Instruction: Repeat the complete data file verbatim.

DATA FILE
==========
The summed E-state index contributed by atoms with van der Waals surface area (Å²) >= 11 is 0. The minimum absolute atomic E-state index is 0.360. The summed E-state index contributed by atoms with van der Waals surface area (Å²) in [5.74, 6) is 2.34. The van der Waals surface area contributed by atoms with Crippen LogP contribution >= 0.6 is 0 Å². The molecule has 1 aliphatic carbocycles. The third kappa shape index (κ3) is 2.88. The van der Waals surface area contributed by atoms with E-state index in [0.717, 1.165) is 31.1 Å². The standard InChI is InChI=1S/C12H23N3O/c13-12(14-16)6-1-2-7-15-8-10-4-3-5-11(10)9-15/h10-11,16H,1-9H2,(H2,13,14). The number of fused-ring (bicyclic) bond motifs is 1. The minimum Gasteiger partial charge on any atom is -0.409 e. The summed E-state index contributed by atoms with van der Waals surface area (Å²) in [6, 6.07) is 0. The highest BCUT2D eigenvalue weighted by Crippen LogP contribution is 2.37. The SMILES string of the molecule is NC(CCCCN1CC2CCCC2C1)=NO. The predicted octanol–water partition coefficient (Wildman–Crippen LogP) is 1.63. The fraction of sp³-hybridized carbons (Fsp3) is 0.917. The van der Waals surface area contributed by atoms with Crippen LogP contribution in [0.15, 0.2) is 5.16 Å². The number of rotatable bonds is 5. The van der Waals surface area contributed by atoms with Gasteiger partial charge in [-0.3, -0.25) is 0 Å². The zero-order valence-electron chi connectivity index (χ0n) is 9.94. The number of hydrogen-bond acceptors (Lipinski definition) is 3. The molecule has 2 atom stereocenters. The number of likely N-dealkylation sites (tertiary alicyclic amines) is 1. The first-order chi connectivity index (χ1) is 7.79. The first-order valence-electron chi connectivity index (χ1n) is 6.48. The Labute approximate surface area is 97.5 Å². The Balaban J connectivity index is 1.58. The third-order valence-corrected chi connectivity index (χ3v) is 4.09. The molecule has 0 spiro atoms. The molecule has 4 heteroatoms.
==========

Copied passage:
The summed E-state index contributed by atoms with van der Waals surface area (Å²) >= 11 is 0. The minimum absolute atomic E-state index is 0.360. The summed E-state index contributed by atoms with van der Waals surface area (Å²) in [5.74, 6) is 2.34. The van der Waals surface area contributed by atoms with Crippen LogP contribution >= 0.6 is 0 Å². The molecule has 1 aliphatic carbocycles. The third kappa shape index (κ3) is 2.88. The van der Waals surface area contributed by atoms with E-state index in [0.717, 1.165) is 31.1 Å². The standard InChI is InChI=1S/C12H23N3O/c13-12(14-16)6-1-2-7-15-8-10-4-3-5-11(10)9-15/h10-11,16H,1-9H2,(H2,13,14). The number of fused-ring (bicyclic) bond motifs is 1. The minimum Gasteiger partial charge on any atom is -0.409 e. The summed E-state index contributed by atoms with van der Waals surface area (Å²) in [6, 6.07) is 0. The highest BCUT2D eigenvalue weighted by Crippen LogP contribution is 2.37. The SMILES string of the molecule is NC(CCCCN1CC2CCCC2C1)=NO. The predicted octanol–water partition coefficient (Wildman–Crippen LogP) is 1.63. The fraction of sp³-hybridized carbons (Fsp3) is 0.917. The van der Waals surface area contributed by atoms with Crippen LogP contribution in [0.15, 0.2) is 5.16 Å². The number of rotatable bonds is 5. The van der Waals surface area contributed by atoms with Gasteiger partial charge in [-0.3, -0.25) is 0 Å². The zero-order valence-electron chi connectivity index (χ0n) is 9.94. The number of hydrogen-bond acceptors (Lipinski definition) is 3. The molecule has 2 atom stereocenters. The number of likely N-dealkylation sites (tertiary alicyclic amines) is 1. The first-order chi connectivity index (χ1) is 7.79. The first-order valence-electron chi connectivity index (χ1n) is 6.48. The Labute approximate surface area is 97.5 Å². The Balaban J connectivity index is 1.58. The third-order valence-corrected chi connectivity index (χ3v) is 4.09. The molecule has 0 spiro atoms. The molecule has 4 heteroatoms.